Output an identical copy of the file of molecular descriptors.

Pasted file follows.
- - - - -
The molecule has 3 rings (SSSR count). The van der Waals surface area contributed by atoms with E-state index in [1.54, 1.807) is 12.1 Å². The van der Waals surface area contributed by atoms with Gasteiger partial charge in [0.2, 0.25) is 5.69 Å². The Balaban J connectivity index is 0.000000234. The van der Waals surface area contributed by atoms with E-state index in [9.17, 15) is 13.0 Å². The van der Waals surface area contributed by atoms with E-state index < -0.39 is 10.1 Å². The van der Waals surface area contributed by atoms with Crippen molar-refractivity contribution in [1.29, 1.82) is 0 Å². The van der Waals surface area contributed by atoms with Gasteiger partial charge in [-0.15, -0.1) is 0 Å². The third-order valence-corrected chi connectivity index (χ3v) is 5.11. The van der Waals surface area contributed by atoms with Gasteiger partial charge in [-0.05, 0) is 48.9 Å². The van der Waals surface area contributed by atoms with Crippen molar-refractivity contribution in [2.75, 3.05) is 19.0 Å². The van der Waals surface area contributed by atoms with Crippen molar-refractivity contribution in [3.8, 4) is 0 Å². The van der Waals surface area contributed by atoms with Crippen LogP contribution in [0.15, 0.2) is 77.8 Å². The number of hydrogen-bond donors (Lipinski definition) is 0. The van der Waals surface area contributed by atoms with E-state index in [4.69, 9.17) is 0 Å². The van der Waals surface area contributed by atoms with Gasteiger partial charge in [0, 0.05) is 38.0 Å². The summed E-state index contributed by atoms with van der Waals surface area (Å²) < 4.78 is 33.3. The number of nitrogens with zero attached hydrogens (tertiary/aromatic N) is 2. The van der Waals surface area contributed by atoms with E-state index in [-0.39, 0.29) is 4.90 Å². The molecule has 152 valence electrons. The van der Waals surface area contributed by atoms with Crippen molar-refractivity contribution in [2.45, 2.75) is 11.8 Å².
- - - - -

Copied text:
The molecule has 3 rings (SSSR count). The van der Waals surface area contributed by atoms with E-state index in [1.54, 1.807) is 12.1 Å². The van der Waals surface area contributed by atoms with Gasteiger partial charge in [0.2, 0.25) is 5.69 Å². The Balaban J connectivity index is 0.000000234. The van der Waals surface area contributed by atoms with E-state index in [9.17, 15) is 13.0 Å². The van der Waals surface area contributed by atoms with E-state index < -0.39 is 10.1 Å². The van der Waals surface area contributed by atoms with Crippen molar-refractivity contribution in [1.29, 1.82) is 0 Å². The van der Waals surface area contributed by atoms with Gasteiger partial charge in [-0.15, -0.1) is 0 Å². The third-order valence-corrected chi connectivity index (χ3v) is 5.11. The van der Waals surface area contributed by atoms with Gasteiger partial charge in [-0.05, 0) is 48.9 Å². The van der Waals surface area contributed by atoms with Crippen molar-refractivity contribution in [2.75, 3.05) is 19.0 Å². The van der Waals surface area contributed by atoms with Crippen molar-refractivity contribution in [3.8, 4) is 0 Å². The van der Waals surface area contributed by atoms with Crippen LogP contribution in [0.15, 0.2) is 77.8 Å². The number of hydrogen-bond donors (Lipinski definition) is 0. The van der Waals surface area contributed by atoms with E-state index in [4.69, 9.17) is 0 Å². The van der Waals surface area contributed by atoms with Gasteiger partial charge in [0, 0.05) is 38.0 Å². The summed E-state index contributed by atoms with van der Waals surface area (Å²) < 4.78 is 33.3. The number of nitrogens with zero attached hydrogens (tertiary/aromatic N) is 2. The van der Waals surface area contributed by atoms with E-state index in [-0.39, 0.29) is 4.90 Å². The molecule has 152 valence electrons. The van der Waals surface area contributed by atoms with Crippen molar-refractivity contribution in [2.45, 2.75) is 11.8 Å².